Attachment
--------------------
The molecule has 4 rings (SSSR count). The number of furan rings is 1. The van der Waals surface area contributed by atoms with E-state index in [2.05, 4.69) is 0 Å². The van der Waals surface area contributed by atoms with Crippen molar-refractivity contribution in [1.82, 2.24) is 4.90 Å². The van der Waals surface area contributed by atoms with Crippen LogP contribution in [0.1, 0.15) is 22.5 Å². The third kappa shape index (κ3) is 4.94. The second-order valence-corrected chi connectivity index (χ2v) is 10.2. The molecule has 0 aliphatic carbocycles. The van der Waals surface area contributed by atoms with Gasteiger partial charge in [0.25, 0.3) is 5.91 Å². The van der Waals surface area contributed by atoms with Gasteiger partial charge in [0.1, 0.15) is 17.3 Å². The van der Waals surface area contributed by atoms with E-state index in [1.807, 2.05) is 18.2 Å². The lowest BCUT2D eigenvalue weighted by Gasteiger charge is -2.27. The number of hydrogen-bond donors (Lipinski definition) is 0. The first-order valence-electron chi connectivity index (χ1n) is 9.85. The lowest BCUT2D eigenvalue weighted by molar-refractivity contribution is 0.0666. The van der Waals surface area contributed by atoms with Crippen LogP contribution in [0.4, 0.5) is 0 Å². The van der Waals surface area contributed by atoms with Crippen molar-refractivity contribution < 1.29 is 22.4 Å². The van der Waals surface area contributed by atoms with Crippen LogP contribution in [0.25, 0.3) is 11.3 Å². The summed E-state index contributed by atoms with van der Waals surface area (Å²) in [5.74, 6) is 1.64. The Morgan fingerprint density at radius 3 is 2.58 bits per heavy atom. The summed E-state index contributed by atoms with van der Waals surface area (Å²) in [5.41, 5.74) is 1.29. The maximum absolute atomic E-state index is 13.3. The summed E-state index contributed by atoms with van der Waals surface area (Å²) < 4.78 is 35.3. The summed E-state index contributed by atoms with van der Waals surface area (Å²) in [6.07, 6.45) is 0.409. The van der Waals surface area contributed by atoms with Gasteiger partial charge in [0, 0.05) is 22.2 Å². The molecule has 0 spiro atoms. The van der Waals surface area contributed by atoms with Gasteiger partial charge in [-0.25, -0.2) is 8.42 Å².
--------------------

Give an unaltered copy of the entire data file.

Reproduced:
The molecule has 4 rings (SSSR count). The number of furan rings is 1. The van der Waals surface area contributed by atoms with E-state index in [2.05, 4.69) is 0 Å². The van der Waals surface area contributed by atoms with Crippen molar-refractivity contribution in [1.82, 2.24) is 4.90 Å². The van der Waals surface area contributed by atoms with Crippen LogP contribution in [0.1, 0.15) is 22.5 Å². The third kappa shape index (κ3) is 4.94. The second-order valence-corrected chi connectivity index (χ2v) is 10.2. The molecule has 0 aliphatic carbocycles. The van der Waals surface area contributed by atoms with Gasteiger partial charge in [0.25, 0.3) is 5.91 Å². The van der Waals surface area contributed by atoms with Gasteiger partial charge in [0.1, 0.15) is 17.3 Å². The van der Waals surface area contributed by atoms with E-state index in [1.807, 2.05) is 18.2 Å². The lowest BCUT2D eigenvalue weighted by Gasteiger charge is -2.27. The number of hydrogen-bond donors (Lipinski definition) is 0. The first-order valence-electron chi connectivity index (χ1n) is 9.85. The lowest BCUT2D eigenvalue weighted by molar-refractivity contribution is 0.0666. The van der Waals surface area contributed by atoms with Crippen LogP contribution in [0.4, 0.5) is 0 Å². The van der Waals surface area contributed by atoms with Crippen molar-refractivity contribution < 1.29 is 22.4 Å². The van der Waals surface area contributed by atoms with Crippen LogP contribution in [0.25, 0.3) is 11.3 Å². The summed E-state index contributed by atoms with van der Waals surface area (Å²) in [5.74, 6) is 1.64. The Morgan fingerprint density at radius 3 is 2.58 bits per heavy atom. The summed E-state index contributed by atoms with van der Waals surface area (Å²) in [5.41, 5.74) is 1.29. The maximum absolute atomic E-state index is 13.3. The summed E-state index contributed by atoms with van der Waals surface area (Å²) < 4.78 is 35.3. The summed E-state index contributed by atoms with van der Waals surface area (Å²) in [6.07, 6.45) is 0.409. The van der Waals surface area contributed by atoms with Gasteiger partial charge in [0, 0.05) is 22.2 Å². The molecule has 0 spiro atoms. The van der Waals surface area contributed by atoms with Gasteiger partial charge in [-0.25, -0.2) is 8.42 Å².